For example, climate change can have negative implications for our mental health . Jennifer Atkinson, a climate depression educator, and professor at the University of Washington, has found that the continued presence of climate change has caused people to experience anxiety and depression .

“The general definition is simply distress about the state of our natural world: climate change, mass extinction, toxic pollution, extreme weather, all the bad news we encounter in the media and increasingly experience in our daily lives,” says Atkinson. According to Atkinson, there is substantial evidence justifying a connection between extreme environmental disasters and long-term psychological effects like chronic depression, PTSD and anxiety.   

“This is really heavy stuff to deal with at any age. But for young people especially, they’re just starting off their lives, they’re supposed to be looking forward to the future: to growing up, gaining independence, pursuing their dreams. And instead, they’re looking at a potentially very difficult future where the quality of life is diminished by climate disruption and other forms of environmental loss.”

In Atkinson’s conversations with students and professors about climate change, she noticed that there was an overwhelming pessimism surrounding the future of the environment. “For years I’ve seen students walking around with dark clouds over their heads. Feeling depressed over political inaction, grief for mass extinction & the loss of wildlife, anxiety about the future — and anger & betrayal at the inaction of an older generation.”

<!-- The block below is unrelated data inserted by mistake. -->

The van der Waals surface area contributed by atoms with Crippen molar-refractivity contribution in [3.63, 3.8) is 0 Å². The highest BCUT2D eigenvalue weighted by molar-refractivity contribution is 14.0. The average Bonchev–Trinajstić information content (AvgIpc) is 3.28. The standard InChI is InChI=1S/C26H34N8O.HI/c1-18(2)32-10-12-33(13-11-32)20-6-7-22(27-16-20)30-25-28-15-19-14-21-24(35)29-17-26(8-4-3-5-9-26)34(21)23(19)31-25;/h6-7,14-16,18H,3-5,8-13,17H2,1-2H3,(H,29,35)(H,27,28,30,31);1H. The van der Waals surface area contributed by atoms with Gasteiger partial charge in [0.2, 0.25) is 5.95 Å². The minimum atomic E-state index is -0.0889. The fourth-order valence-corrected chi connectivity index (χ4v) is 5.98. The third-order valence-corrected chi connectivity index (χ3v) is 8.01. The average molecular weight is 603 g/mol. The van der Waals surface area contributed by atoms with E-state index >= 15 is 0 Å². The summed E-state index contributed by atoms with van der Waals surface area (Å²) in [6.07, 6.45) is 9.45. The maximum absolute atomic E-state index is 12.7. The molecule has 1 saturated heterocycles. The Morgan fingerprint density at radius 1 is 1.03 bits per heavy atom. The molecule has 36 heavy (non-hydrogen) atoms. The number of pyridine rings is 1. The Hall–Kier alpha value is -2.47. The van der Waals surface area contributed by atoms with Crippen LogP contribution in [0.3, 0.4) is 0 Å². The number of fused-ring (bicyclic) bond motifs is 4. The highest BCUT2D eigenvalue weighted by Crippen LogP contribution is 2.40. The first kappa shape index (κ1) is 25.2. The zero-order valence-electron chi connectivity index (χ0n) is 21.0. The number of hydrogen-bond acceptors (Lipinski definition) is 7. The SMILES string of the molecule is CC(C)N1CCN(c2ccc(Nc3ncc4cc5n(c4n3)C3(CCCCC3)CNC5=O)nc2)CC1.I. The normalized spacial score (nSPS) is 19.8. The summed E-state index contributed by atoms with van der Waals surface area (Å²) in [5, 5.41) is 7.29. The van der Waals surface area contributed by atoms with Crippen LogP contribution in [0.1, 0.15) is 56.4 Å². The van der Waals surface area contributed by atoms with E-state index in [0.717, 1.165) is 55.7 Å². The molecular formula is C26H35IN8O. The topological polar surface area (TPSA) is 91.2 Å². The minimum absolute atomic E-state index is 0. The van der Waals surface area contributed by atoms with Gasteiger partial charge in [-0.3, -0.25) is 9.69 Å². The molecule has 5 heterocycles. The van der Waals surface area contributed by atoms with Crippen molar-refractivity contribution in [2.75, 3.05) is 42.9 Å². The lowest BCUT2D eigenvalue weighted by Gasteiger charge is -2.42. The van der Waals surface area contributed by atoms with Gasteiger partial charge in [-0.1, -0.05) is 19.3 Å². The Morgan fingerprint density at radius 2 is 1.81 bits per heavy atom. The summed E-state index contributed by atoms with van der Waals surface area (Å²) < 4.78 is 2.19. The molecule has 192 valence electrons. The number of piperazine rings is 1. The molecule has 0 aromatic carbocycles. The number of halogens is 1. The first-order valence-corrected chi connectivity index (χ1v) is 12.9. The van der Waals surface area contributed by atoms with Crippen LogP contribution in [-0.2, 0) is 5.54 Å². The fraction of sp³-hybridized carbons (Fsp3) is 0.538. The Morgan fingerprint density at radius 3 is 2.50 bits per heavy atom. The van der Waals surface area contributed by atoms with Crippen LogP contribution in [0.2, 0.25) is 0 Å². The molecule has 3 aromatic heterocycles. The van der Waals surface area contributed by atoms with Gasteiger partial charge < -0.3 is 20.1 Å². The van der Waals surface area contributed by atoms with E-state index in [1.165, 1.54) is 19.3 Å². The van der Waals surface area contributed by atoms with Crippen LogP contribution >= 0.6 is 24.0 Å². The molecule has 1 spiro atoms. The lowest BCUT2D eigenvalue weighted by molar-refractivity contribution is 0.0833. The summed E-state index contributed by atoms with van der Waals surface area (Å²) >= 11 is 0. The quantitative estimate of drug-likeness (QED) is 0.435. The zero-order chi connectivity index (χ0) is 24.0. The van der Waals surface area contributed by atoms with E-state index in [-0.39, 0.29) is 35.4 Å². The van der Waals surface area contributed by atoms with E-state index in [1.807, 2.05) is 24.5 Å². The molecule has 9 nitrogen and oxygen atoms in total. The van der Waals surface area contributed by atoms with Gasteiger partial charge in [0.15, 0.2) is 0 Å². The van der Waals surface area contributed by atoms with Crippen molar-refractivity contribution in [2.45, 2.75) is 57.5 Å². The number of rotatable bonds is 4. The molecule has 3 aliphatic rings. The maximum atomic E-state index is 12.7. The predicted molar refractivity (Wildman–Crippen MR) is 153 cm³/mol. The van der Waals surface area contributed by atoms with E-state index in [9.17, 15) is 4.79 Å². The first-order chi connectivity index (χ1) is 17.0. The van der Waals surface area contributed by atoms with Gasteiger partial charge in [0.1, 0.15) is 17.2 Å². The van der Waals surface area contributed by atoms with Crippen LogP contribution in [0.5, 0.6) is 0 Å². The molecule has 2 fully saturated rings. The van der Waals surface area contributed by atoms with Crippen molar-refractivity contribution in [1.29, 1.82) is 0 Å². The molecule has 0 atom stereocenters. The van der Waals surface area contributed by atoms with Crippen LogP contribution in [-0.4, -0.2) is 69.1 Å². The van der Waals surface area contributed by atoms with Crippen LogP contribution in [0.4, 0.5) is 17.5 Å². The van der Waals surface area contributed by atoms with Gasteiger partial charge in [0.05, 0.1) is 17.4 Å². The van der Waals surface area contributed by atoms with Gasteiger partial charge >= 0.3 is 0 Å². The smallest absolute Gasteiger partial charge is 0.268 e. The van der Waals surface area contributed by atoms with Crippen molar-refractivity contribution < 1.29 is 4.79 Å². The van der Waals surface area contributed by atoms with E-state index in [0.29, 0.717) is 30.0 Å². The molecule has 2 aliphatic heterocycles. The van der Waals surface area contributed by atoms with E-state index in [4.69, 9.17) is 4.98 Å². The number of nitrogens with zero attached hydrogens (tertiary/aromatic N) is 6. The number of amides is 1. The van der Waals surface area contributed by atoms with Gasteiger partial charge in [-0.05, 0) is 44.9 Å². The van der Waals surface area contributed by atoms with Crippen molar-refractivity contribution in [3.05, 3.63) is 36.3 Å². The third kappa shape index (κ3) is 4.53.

Over 20,000 people attended the Sanders rally this past October, which exemplifies the importance of the issue in contemporary politics and demonstrates how genuinely concerned people are about climate change . This apparent unease and worry surrounding the issue of climate change and environmental deterioration may impact the way in which Americans vote in the upcoming 2020 presidential election. 

When the Yale Program on Climate Change Communication(YPCCC) surveyed voters in Iowa and they found that 69% of registered voters say they are worried about climate change and 77% of Iowan voters that they are more likely to vote for a candidate who promotes the use of renewable energy.